Page last updated at 11:04 GMT, Tuesday, 14 July 2009 12:04 UK

Facebook driving mobile net usage

3's Facebook phone
Increasingly handsets have a default setting for Facebook

A third of young people regularly access Facebook and Twitter via their mobile, a new report has found.

The study, published by mobile research firm CCS Insight, found that access to social networking sites was driving the take-up of mobile internet services.

Facebook is more popular than Bebo, MySpace and Twitter combined, it found.

Its study - into mobile usage among 16 to 35 year olds - also found that the service most youngsters wanted on their phones was the BBC iPlayer.

The suggestion that Facebook is more popular than Twitter chimes with a recently published Morgan Stanley report on internet and mobile usage.

Compiled by a 15-year-old intern, the report said that teenagers favoured Facebook over Twitter.

"Teenagers do not use Twitter. They realise that no-one is viewing their profile, so their tweets are pointless," Matthew Robson wrote in the report.

He echoes the words of CCS Insight analyst Paulo Pescatore.

"Forget music and video downloads, social networking is where it's at and Facebook is king of the hill," he said.

Charging models

The 24-36 year-old age group are those most likely to buy content on their mobile phones, the report found.

The revelations will be good news to mobile operators, desperate to fill some of their revenue gaps with the money to be made on mobile internet usage.

One third of respondents said they would like to see the BBC's iPlayer available on their mobile phones.

But people will expect charging models to be fair even when they are using bandwidth-hungry applications such as the iPlayer, said Mr Pescatore.

"The challenge operators face is balancing demand for these services with the bandwidth they consume. Networks are going to think carefully about how they charge for mobile internet access," he said.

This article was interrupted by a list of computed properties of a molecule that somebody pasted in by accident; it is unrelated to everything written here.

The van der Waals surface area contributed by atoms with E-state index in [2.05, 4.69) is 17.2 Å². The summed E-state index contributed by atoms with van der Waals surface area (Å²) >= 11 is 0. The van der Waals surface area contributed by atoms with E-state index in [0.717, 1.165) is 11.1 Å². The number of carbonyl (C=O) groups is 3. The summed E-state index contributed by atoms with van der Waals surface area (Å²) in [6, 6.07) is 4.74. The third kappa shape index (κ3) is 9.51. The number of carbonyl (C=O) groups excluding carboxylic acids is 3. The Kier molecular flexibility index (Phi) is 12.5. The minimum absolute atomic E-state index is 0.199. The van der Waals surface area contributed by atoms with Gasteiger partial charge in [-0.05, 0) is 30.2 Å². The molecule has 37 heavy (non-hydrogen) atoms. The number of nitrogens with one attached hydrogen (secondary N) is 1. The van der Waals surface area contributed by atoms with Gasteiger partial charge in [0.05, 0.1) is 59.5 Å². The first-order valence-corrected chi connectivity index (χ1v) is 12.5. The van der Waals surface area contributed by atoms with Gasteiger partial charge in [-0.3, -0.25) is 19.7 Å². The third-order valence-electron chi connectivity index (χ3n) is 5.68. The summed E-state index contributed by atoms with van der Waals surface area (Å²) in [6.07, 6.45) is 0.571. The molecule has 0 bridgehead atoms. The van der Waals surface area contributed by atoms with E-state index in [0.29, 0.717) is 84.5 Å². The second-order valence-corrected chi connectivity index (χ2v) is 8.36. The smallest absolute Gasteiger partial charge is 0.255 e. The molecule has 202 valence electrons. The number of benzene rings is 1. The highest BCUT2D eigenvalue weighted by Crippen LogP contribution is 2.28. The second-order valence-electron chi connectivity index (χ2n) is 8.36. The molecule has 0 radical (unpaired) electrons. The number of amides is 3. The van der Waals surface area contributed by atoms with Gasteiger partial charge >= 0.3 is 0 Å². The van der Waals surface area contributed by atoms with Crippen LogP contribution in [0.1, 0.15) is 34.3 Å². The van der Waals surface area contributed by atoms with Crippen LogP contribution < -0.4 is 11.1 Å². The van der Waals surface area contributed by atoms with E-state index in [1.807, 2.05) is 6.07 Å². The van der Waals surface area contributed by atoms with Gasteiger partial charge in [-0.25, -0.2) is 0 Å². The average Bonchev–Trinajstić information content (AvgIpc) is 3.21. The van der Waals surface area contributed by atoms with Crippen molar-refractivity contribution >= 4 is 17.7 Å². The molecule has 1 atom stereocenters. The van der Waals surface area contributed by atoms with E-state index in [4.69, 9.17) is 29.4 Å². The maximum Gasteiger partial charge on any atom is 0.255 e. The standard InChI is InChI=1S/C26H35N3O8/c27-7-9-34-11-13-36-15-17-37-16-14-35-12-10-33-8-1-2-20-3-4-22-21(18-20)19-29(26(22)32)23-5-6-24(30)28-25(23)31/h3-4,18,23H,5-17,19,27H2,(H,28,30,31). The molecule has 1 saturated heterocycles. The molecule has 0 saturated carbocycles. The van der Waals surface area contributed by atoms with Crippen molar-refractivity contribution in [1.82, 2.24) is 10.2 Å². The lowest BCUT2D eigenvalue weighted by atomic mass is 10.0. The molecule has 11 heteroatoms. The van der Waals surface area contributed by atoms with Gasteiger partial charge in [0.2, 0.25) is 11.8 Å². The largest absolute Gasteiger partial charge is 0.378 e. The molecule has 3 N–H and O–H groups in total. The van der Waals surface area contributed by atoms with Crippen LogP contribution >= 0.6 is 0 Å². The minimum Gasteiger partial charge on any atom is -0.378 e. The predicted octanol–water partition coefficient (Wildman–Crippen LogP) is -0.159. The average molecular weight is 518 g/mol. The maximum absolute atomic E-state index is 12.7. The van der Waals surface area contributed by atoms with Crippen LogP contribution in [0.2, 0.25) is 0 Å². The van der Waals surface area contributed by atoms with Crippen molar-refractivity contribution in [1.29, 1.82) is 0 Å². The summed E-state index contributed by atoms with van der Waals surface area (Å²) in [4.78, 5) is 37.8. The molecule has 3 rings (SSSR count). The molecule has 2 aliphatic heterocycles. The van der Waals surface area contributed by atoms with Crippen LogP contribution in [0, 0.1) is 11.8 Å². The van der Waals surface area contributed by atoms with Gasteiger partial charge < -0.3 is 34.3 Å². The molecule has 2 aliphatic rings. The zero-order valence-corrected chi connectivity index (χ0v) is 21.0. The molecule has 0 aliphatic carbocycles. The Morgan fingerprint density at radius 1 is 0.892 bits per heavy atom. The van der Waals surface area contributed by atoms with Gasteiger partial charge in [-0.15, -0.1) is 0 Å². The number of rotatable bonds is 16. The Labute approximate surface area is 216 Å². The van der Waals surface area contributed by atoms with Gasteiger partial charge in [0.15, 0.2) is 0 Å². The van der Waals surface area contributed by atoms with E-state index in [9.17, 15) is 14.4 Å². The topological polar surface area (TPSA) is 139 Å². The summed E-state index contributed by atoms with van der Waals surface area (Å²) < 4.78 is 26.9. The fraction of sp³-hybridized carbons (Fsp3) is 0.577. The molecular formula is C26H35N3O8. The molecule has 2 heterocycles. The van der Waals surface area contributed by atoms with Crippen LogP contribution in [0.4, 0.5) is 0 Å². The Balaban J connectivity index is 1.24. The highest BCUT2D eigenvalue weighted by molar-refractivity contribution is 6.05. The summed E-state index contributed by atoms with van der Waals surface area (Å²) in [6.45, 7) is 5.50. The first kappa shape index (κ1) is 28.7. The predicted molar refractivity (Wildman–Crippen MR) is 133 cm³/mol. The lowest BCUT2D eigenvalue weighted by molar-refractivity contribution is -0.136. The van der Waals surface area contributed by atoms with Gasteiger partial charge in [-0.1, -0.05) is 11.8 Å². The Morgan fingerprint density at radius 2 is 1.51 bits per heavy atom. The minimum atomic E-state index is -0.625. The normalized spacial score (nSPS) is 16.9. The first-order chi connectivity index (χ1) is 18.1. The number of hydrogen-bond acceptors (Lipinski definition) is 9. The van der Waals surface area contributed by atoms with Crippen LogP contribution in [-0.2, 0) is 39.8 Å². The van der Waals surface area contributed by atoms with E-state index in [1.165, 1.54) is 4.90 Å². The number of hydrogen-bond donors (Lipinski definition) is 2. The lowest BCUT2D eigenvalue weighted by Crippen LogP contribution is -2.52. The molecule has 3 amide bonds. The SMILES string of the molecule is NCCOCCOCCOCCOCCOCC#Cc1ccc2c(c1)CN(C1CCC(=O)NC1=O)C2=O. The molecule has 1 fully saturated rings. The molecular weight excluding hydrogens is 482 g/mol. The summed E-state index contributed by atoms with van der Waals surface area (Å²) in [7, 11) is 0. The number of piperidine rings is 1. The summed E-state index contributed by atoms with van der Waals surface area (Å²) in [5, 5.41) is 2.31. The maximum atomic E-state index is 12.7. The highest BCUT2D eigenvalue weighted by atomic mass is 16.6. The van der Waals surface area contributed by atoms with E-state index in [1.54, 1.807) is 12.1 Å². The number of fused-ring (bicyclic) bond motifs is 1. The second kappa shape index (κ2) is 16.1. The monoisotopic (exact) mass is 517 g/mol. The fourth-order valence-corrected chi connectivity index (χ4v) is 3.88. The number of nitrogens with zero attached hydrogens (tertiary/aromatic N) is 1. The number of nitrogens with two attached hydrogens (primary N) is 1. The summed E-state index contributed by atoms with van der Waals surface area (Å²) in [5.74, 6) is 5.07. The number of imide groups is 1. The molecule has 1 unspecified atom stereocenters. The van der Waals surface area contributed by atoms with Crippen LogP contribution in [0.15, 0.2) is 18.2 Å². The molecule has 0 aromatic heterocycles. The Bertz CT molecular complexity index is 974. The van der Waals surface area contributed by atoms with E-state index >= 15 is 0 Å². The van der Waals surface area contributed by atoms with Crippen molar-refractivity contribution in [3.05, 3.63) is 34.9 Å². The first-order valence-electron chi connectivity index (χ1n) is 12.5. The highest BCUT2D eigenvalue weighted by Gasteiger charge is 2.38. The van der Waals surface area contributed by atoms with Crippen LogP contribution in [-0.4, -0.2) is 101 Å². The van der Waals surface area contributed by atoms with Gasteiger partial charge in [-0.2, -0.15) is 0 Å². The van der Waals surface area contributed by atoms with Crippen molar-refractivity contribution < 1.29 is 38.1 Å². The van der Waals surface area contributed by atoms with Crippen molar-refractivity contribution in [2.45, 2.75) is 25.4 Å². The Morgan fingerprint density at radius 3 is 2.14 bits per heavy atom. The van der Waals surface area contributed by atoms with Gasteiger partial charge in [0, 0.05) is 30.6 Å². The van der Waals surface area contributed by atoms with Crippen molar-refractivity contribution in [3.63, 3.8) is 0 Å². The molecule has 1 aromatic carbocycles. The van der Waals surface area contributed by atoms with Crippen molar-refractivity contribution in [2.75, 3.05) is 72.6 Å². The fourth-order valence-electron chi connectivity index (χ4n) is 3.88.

There appears to be a gender divide when it comes to mobile internet usage with twice as many men as women accessing the web via their mobiles.

"It's clear that the industry could a better job marketing to women. It needs more than pink paint to succeed," said Mr Pescatore.

CCS Insight predicts that by the end of 2009 some 44% of mobile users will access data via their handsets.

In separate news, a report from research firm Juniper has revealed that the number of mobile application downloads will approach almost 20 billion per year by 2014.



Print Sponsor


SEE ALSO
Mobile usage shows gender split
02 Jun 04 |  Technology
Mobile users 'want cheaper calls'
22 Sep 04 |  Technology
Mobile music 'gaining popularity'
03 Nov 05 |  Entertainment

RELATED INTERNET LINKS
The BBC is not responsible for the content of external internet sites


FEATURES, VIEWS, ANALYSIS
Has China's housing bubble burst?
How the world's oldest clove tree defied an empire
Why Royal Ballet principal Sergei Polunin quit

BBC navigation

BBC © 2014 The BBC is not responsible for the content of external sites. Read more.

This page is best viewed in an up-to-date web browser with style sheets (CSS) enabled. While you will be able to view the content of this page in your current browser, you will not be able to get the full visual experience. Please consider upgrading your browser software or enabling style sheets (CSS) if you are able to do so.

Americas Africa Europe Middle East South Asia Asia Pacific